1. Alex Verdugo, Outfield
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Verdugo is already knocking on the door to make an impact with the Dodgers on the big league level. He’s having a career year in Triple-A hitting .344/.411/.462 with more walks (30) than strikeouts (28).
Already regarded as the best Dodgers position prospect in the farm system, Verdugo is ready. Just like Bellinger’s time in the minors, Verdugo has nothing left to prove in the minor leagues. He owns a career .310/.363/.443 slash rate in the minors and has proven to be efficient at every outfield spot.
The issue is not if Verdugo can play, it’s when he makes the Dodgers roster. The way things are going this season, it would be difficult for the Dodgers to call him up and find him every day playing time with all the depth the club has, which is why I can see the Dodgers open to trading him.
All of these players listed are highly regarded around the league and Friedman could package together more than enough to get anyone available. It’s not a matter of IF the Dodgers can make a trade, it’s IF the Dodgers WANT to make a trade.
I can very well see the club calling up Verdugo come September and getting him big league experience. But at the same time, if the club goes out and makes a splash like some Dodger fans are clamoring for, don’t be surprised if Verdugo is the centerpiece of the deal.
On that note, I ask you – would you be willing to include any of these prospects in a trade? We know Friedman and Zaidi haven’t been willing to make these trades. And that philosophy has led to Dodgers success this season because if they had made a trade for the Cole Hamels back in 2015 or Chris Sale back in 2016, the Dodgers wouldn’t have Corey Seager, Cody Bellinger, or Julio Urias on their roster.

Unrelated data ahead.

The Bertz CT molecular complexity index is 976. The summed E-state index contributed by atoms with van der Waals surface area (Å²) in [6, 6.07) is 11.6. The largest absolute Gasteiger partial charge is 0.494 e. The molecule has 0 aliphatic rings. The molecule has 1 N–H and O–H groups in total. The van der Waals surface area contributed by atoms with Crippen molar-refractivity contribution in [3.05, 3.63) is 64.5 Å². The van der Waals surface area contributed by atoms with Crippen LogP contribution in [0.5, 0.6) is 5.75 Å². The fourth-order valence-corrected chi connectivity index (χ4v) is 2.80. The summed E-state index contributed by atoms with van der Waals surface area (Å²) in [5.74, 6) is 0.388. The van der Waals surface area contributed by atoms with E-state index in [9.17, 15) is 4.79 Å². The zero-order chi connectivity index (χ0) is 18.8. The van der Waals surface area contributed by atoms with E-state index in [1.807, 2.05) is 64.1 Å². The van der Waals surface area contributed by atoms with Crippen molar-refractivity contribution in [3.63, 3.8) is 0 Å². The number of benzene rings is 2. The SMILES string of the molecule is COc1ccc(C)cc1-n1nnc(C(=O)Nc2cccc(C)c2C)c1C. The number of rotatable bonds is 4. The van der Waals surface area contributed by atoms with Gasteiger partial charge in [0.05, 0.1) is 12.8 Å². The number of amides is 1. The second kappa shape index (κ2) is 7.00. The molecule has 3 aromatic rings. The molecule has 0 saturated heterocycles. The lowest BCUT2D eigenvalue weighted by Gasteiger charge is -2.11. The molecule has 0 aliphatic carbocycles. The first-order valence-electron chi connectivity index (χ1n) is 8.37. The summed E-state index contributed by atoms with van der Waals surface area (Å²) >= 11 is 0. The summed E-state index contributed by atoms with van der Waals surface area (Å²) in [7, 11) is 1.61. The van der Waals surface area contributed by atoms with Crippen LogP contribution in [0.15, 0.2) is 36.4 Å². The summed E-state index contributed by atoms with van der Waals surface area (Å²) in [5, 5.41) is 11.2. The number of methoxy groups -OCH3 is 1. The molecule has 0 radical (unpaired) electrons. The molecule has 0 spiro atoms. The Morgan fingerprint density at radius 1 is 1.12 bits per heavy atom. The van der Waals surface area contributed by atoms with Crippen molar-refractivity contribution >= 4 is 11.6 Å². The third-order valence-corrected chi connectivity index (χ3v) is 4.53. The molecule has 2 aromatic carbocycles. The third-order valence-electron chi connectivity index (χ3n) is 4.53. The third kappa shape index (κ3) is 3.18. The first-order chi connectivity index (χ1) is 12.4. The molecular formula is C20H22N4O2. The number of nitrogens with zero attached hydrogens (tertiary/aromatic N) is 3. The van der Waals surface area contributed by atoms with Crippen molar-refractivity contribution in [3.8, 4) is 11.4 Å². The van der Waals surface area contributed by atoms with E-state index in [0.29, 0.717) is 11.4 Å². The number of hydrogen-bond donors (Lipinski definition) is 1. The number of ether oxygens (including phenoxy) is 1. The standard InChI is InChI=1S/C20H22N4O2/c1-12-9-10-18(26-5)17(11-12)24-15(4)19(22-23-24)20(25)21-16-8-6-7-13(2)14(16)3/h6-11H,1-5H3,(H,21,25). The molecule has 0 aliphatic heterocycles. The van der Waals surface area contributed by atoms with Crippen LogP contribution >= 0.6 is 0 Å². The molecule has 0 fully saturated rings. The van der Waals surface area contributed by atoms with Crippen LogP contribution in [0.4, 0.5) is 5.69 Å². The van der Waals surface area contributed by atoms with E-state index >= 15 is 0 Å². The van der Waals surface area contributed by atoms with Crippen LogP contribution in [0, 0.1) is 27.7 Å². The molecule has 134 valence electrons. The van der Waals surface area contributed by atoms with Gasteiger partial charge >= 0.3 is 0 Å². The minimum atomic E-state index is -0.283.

Julio Urias brings me to my final thought to throw out there. The organization protected Urias’ arm from the day he was signed up until the day he went through surgery. Yet, Urias has just pitched an out over 100 innings and is now sidelined for 12-14 months. I’m not saying by any means is Urias’ career over, he’s not even 21 for crying out loud. I’m just pointing out how prospects, at the end of the day, can be a crapshoot no matter how much you protect them. So maybe sometimes it is better to go after it for one season. If not for the glory of that year, but because the future of these young players is so uncertain.
Honorable mentions: Trevor Oaks, Brock Stewart, Mitchell White, DJ Peters, Rob Segedin